* Fed's decision to extend bond purchases undermines U.S.
* Long-term Treasury purchases to start at $45 bln per month
* Dollar at eight-month peak versus yen on BOJ expectations
* Bernanke reiterates no Fed tools to remedy going over
By Daniel Bases
NEW YORK, Dec 12 The euro rose against the U.S.
dollar on Wednesday, adding to gains after the Federal Reserve,
as expected, left benchmark U.S. interest rates unchanged and
said it would extend its bond-buying economic stimulus program.
The Fed's program, which has also kept interest rates in a
range of zero to 0.25 percent for four years, is being beefed up
with a commitment to purchase $45 billion monthly in long-term
U.S. Treasuries. This is in addition to buying $40 billion a
month in agency mortgage-backed securities.
For the first time the Fed tied its monetary policy to a
specific target, saying it will keep benchmark rates near zero
until the jobless rate hits a target of 6.5 percent, at which
point it will reconsider its policy stance. The rate is
currently at 7.7 percent, near a four-year low.
Market expectations for the program were well flagged by
investors and led to losses for the greenback ahead of the Fed's
decision. The extra spending floods financial markets with cash,
reducing the buying power of the U.S. currency.
While the dollar has weakened, one veteran market analyst
says the magnitude of the Fed's moves were probably not fully
priced into the market.
"I don't think the bearishness will manifest itself over the
next week, but I think it will build because the market will
digest the implications of the Fed's balance sheet expanding by
almost 40 percent on a year-on-year basis," Steven Englander,
global head of G10 currency strategy at Citi.
The Fed hopes the cash, which represents new money being
printed versus the expiring "Operation Twist" program that
bought long-term treasuries with the proceeds from the sale and
redemption of short-term debt, will spur extra spending and
investment and result in longer-term hiring.
"Considering the meager success of the past four years in
fostering economic growth with asset purchases, the Fed finds
itself in a policy box with no exit, unable to improve the
economy but afraid to temper its stimulative policies for fear
that the economy will collapse," said Joseph Trevisani, chief
market strategist at Worldwide Markets in Woodcliff Lake, New
"This will have very little impact on the dollar as it is a
continuation of current policies and has already been priced
in," said Trevisani.
In the aftermath of the Fed's announcement, which caused a
sharp decline in U.S. Treasuries prices and a surge
in U.S. stock prices, the euro climbed to a fresh
intra-day high of $1.3096, before slipping back to
$1.3064, a gain of 0.46 percent, according to Reuters data.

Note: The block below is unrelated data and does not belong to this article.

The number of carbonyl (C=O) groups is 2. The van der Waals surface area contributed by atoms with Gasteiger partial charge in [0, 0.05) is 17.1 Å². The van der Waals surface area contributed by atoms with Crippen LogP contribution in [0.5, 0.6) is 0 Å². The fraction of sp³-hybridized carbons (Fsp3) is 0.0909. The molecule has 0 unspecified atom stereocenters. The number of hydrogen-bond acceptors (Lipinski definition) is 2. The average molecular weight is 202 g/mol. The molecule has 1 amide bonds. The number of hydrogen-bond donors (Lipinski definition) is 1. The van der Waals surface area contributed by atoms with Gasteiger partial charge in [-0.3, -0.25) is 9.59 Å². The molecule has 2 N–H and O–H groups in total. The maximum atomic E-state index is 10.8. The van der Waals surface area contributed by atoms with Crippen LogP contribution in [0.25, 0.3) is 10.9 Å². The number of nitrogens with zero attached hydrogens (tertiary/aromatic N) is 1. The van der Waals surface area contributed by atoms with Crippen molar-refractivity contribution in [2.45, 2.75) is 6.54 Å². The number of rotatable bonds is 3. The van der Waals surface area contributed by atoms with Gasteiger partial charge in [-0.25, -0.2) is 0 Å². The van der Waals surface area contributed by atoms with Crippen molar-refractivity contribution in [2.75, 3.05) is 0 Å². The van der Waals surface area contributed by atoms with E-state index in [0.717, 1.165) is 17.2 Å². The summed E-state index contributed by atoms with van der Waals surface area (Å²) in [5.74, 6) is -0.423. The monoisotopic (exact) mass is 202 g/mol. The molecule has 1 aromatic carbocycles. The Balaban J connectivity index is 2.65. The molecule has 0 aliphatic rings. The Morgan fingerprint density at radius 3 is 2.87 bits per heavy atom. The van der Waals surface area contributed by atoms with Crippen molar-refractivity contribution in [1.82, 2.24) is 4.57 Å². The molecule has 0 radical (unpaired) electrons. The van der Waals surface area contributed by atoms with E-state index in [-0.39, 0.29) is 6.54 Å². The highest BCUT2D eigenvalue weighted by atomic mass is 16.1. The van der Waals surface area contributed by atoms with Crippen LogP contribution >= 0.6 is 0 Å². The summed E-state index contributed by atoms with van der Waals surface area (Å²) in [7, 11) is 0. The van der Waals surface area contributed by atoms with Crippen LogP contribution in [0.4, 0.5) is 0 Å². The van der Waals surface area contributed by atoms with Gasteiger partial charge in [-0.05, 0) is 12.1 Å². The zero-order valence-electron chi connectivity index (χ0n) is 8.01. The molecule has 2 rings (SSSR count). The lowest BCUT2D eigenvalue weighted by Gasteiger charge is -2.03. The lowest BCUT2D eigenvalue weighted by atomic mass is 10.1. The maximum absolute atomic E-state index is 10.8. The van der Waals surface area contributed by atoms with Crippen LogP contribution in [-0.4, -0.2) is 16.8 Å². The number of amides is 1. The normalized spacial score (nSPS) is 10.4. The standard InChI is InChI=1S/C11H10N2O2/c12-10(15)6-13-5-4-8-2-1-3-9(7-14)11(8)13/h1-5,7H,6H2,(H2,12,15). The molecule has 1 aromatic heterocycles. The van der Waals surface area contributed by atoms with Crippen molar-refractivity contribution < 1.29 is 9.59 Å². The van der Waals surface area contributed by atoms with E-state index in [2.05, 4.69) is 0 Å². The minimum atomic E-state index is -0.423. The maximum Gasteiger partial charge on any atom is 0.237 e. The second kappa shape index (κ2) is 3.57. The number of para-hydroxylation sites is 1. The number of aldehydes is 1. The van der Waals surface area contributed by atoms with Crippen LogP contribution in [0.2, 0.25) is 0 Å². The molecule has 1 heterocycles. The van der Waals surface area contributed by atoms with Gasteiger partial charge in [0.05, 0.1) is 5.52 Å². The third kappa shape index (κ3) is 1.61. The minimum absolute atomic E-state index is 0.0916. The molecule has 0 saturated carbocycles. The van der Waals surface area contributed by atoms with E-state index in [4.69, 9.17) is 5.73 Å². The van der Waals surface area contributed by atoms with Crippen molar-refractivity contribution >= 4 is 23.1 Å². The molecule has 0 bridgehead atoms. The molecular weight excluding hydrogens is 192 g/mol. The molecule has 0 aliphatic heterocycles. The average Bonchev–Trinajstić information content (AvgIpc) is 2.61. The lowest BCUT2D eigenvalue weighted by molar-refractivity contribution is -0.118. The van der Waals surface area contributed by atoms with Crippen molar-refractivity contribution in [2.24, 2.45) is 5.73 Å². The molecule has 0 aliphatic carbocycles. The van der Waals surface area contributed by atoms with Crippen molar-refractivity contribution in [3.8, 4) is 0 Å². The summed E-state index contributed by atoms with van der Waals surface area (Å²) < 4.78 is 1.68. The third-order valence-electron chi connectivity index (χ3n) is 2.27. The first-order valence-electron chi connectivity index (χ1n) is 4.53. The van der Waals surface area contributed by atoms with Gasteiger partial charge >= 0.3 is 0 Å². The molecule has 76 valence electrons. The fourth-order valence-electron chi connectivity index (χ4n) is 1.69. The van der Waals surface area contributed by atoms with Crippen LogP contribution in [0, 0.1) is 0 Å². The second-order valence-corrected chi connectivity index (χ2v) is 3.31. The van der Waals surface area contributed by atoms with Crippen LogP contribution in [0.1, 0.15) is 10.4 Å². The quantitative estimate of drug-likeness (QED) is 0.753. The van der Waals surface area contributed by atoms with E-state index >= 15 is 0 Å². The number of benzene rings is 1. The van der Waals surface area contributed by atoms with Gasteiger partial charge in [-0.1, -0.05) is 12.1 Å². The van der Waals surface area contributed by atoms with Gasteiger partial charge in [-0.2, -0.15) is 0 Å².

Inflation concerns remain low, the Fed said. The central
bank is focusing on a 2 percent inflation rate alongside
conditions consistent with maximum employment. Only then will it
consider a "balanced approach" to tightening monetary policy and
any removal would be relatively gradual, Federal Reserve
Chairman Ben Bernanke said in a press conference.
He reiterated the Fed has no tools available to offset a
tightening of fiscal policies under the so-called "fiscal cliff"
whereby lack of political agreement would result in a $600
billion mix of spending reductions and expiring tax cuts due to
take hold at the start of 2013.
JAPAN STIMULUS PROSPECTS
As the dollar fell against the euro and slumped against
higher-yielding currencies such as the Australian and Canadian
dollars, it maintained its advance against the Japanese yen.
The greenback hit a near nine-month high after the Fed's
decision. Investors are betting the Bank of Japan will implement
more aggressive monetary easing of its own after an election on
Sunday that is expected to yield a victory for the Liberal
LDP leader Shinzo Abe has called for more aggressive
monetary easing in Japan to revive the stagnant economy.
The dollar last traded at 83.14 yen, up 0.76 percent
and just off the session high of 83.22, according to Reuters
data. The euro, already advancing against the yen, surged to a
1.25 percent gain to trade around 108.62 yen, its best
level since April 4.
"It's additional (Quantitative Easing), which should be risk
positive at the margin. Yields are backing up a bit, which
should be supportive for dollar-yen," said Brad Bechtel at Faros
Trading in Stamford, Connecticut.
"It underpins the equity market and, to me, is a nice
framework for a risk rally that I would expect to carry over
into the first quarter. The fiscal cliff is obviously a concern
but if we get through that, it should be risk-positive," he
Another potential factor weighing on the yen was the
successful launch by North Korea of a rocket on Wednesday,
The Australian dollar rose to three-month high
against the greenback. The New Zealand dollar climbed to
its best levels since Feb. 29, while the U.S. dollar slipped to
an eight-week low against its Canadian counterpart.
"The scope for further dollar losses may be somewhat
limited, especially with so much uncertainty in the markets
about the U.S. fiscal cliff. Uncertainty about the euro zone,
concerns about Italy and the Japan election this weekend should
also limit dollar losses," said Omer Esiner, chief market
analyst at Commonwealth Foreign Exchange in Washington, D.C.